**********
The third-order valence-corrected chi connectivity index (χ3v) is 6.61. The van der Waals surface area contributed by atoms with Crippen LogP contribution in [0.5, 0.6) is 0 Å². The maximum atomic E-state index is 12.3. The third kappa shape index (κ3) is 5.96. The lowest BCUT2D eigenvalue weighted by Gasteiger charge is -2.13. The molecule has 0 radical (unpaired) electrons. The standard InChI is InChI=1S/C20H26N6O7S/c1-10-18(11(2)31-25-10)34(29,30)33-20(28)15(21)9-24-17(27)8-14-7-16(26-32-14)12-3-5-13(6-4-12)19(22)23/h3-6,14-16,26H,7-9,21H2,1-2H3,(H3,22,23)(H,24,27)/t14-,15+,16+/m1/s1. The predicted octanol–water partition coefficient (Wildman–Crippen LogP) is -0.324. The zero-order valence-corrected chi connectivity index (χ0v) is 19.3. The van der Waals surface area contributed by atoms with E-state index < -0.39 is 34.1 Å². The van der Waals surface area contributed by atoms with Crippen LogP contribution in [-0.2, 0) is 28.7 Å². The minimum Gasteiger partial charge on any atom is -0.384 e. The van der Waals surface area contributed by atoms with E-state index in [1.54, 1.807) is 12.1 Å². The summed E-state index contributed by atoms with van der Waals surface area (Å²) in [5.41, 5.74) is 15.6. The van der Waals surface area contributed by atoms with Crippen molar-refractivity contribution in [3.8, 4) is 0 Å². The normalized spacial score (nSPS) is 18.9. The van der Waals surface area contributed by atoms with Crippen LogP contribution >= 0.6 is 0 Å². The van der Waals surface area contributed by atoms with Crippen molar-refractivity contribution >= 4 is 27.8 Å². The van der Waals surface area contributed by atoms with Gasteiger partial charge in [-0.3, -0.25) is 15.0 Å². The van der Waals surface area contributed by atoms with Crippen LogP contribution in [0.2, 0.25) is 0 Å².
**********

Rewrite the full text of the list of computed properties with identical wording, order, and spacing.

The third-order valence-corrected chi connectivity index (χ3v) is 6.61. The van der Waals surface area contributed by atoms with Crippen LogP contribution in [0.5, 0.6) is 0 Å². The maximum atomic E-state index is 12.3. The third kappa shape index (κ3) is 5.96. The lowest BCUT2D eigenvalue weighted by Gasteiger charge is -2.13. The molecule has 0 radical (unpaired) electrons. The standard InChI is InChI=1S/C20H26N6O7S/c1-10-18(11(2)31-25-10)34(29,30)33-20(28)15(21)9-24-17(27)8-14-7-16(26-32-14)12-3-5-13(6-4-12)19(22)23/h3-6,14-16,26H,7-9,21H2,1-2H3,(H3,22,23)(H,24,27)/t14-,15+,16+/m1/s1. The predicted octanol–water partition coefficient (Wildman–Crippen LogP) is -0.324. The zero-order valence-corrected chi connectivity index (χ0v) is 19.3. The van der Waals surface area contributed by atoms with E-state index < -0.39 is 34.1 Å². The van der Waals surface area contributed by atoms with Crippen LogP contribution in [-0.2, 0) is 28.7 Å². The minimum Gasteiger partial charge on any atom is -0.384 e. The van der Waals surface area contributed by atoms with E-state index in [1.54, 1.807) is 12.1 Å². The summed E-state index contributed by atoms with van der Waals surface area (Å²) in [5.41, 5.74) is 15.6. The van der Waals surface area contributed by atoms with Crippen molar-refractivity contribution in [3.8, 4) is 0 Å². The normalized spacial score (nSPS) is 18.9. The van der Waals surface area contributed by atoms with Crippen LogP contribution >= 0.6 is 0 Å². The van der Waals surface area contributed by atoms with Crippen molar-refractivity contribution >= 4 is 27.8 Å². The van der Waals surface area contributed by atoms with Gasteiger partial charge in [-0.3, -0.25) is 15.0 Å². The van der Waals surface area contributed by atoms with Crippen LogP contribution in [0.2, 0.25) is 0 Å².